Posts Tagged ‘amazon’

Birdwatcher: Accessing Calico/BIRD metrics through Prometheus

Friday, October 28th, 2016

Today we’re happy to announce that Birdwatcher is now available on ‚Äčour company’s GitHub page. It accesses Calico/BIRD metrics through Prometheus. If you’re a user of both Calico and Prometheus, be sure to give it a try. Enjoy!

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awssyncer: an automatic syncer for Amazon S3 that makes use of inotify

Friday, September 16th, 2016

At Kumina, we’re strong users of the Amazon AWS cloud computing platform. We’ve been using EC2 instances for quite some time and are currently working on expanding this by making use of Kubernetes. To further optimise our solutions, we’ve developed a new utility called awssyncer, which is as of now available on GitHub! awssyncer is a utility written in C++ that uses Linux’s inotify to keep track of local modifications to a directory on disk. The purpose of this utility is to use these inotify events to determine which files need to be synced back into S3. This utility thus provides continuous one-way sychronisation from local disk to S3. A simple container startup script is used to sync files from S3 to local disk on startup. Though we realise that this utility is fairly specific to our situation at hand, we do invite all of you to give it a try.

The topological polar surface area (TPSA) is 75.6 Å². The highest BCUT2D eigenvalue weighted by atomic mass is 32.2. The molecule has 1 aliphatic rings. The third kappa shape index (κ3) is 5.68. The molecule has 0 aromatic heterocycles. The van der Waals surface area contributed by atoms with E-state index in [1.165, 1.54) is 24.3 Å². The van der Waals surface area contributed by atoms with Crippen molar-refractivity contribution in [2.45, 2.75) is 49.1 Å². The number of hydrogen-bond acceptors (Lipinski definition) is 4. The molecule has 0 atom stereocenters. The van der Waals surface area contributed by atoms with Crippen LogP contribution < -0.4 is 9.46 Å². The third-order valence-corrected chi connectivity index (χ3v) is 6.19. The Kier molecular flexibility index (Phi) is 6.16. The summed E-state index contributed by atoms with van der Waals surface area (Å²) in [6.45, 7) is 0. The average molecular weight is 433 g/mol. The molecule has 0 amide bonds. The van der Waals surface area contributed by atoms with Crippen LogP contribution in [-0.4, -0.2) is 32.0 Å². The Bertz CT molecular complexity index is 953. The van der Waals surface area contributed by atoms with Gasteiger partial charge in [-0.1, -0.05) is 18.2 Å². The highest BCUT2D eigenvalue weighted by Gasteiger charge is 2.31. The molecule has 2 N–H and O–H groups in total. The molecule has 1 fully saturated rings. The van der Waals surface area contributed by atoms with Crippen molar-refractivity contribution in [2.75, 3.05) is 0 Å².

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Publishing EC2 scripts on GitHub

Friday, April 29th, 2011

We’re glad to announce that we’ve published our set of EC2 scripts on GitHub! The repository contains current versions of the code described in our previous two blog posts on EC2.

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Automatically creating entries in PowerDNS for Amazon EC2 instances

Monday, April 18th, 2011

By default, instances created on Amazon EC2 will have a randomly assigned IPv4 address, which is why we’ve written a script to automatically create DNS entries in PowerDNS for instances managed through EC2.

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Kumina into the cloud; creating Amazon EC2 images

Wednesday, April 13th, 2011

In order to make use of Amazon EC2 to its full potential, it is important that we can quickly spawn Debian installations that are automatically configured using Puppet. We accomplish this by creating our own Kumina-branded Amazon Machine Image (AMI).

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